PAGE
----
In doing so, the study expands astronomers’ thinking about which stars have “a better-than-average shot of discovering and characterizing the Earth,” says Sofia Sheikh, an astrobiologist at the Berkeley SETI Research Center in California.

      The discovery was made possible by the European Space Agency’s Gaia space observatory, which has compiled the best three-dimensional map of stars to date. Working with Jackie Faherty, an astronomer at the American Museum of Natural History in New York City, Kaltenegger analysed the Gaia map to see which stars have been, or will be, in a position where Earth briefly moves between them and our Sun.

      Because most of the sky lies in other planes to that of our Solar System, there’s just a tiny sliver where this is possible, she says. Of the more than 330,000 stars in the Gaia catalogue that are within 100 parsecs of Earth, just 2,043 happen to have the perfect viewing geometry.

      Of those, 1,715 are in the right locations to have spotted Earth in the past 5,000 years, and an additional 319 will have vantage points in the next 5,000 years (see 'All eyes on Earth'). Seven of the 2,034 are already known to host planets — but many more are likely to have worlds orbiting them, some of which may be suitable for life.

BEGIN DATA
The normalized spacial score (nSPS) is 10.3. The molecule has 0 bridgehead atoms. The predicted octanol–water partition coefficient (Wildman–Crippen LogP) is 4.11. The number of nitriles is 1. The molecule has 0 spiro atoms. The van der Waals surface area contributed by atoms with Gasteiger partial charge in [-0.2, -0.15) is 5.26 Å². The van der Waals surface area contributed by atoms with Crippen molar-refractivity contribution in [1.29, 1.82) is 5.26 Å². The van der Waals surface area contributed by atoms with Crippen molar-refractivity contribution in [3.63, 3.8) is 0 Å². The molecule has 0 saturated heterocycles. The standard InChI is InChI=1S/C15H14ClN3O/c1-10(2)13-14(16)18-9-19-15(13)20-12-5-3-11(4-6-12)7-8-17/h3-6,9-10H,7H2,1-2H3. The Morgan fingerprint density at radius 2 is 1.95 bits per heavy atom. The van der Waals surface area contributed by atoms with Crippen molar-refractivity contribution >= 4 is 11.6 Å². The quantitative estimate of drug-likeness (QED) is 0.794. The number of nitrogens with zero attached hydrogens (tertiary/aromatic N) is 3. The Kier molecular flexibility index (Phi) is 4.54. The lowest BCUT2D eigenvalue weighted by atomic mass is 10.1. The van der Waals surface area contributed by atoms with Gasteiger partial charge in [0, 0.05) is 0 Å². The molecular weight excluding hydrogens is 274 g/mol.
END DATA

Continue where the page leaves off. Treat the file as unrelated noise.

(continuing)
The method assumed for spying Earth from elsewhere in the Galaxy is the same one that Earth-bound astronomers have used to discover thousands of exoplanets: detecting the light of a distant star dimming slightly and regularly, as an orbiting planet passes across its face.

      Good alien targets

      With the results of this study, astronomers searching for extraterrestrial life can now focus on stars and planetary systems that have a view of Earth and thus might already expect to hear from us. “It really helps in the hunting if you know where the prey is located,” says Seth Shostak, an astronomer at the SETI Institute in Mountain View, California.

      Of those stars, the authors further identified 75 that are close enough — within 30 parsecs — for radio waves from Earth to already have washed over them since humans started to produce them. Those might be particularly good targets, Kaltenegger says, because aliens there could have both seen and heard us by now.


      But other stars assume new prominence. For instance, astronomers know of seven Earth-sized planets orbiting the star TRAPPIST-1, 12 parsecs from Earth. TRAPPIST-1 will move into a position to see Earth as a transiting planet in the year 3663, say the study authors (see 'Some of the stars with known exoplanets that have a view of Earth').

      Astronomers and science-fiction writers have noted that civilizations could signal their existence by constructing artificial ‘megastructures’ that pass in front of their stars, briefly dimming their light in a characteristic way.

      Perhaps, some say, humanity should plan ahead for when eyes from the TRAPPIST-1 system might be cast in our direction. “Maybe we should think about installing a transiting megastructure for them to observe,” says René Heller, an astrophysicist at the Max Planck Institute for Solar System Research in Göttingen, Germany.



      Source

      © Copyright Original Source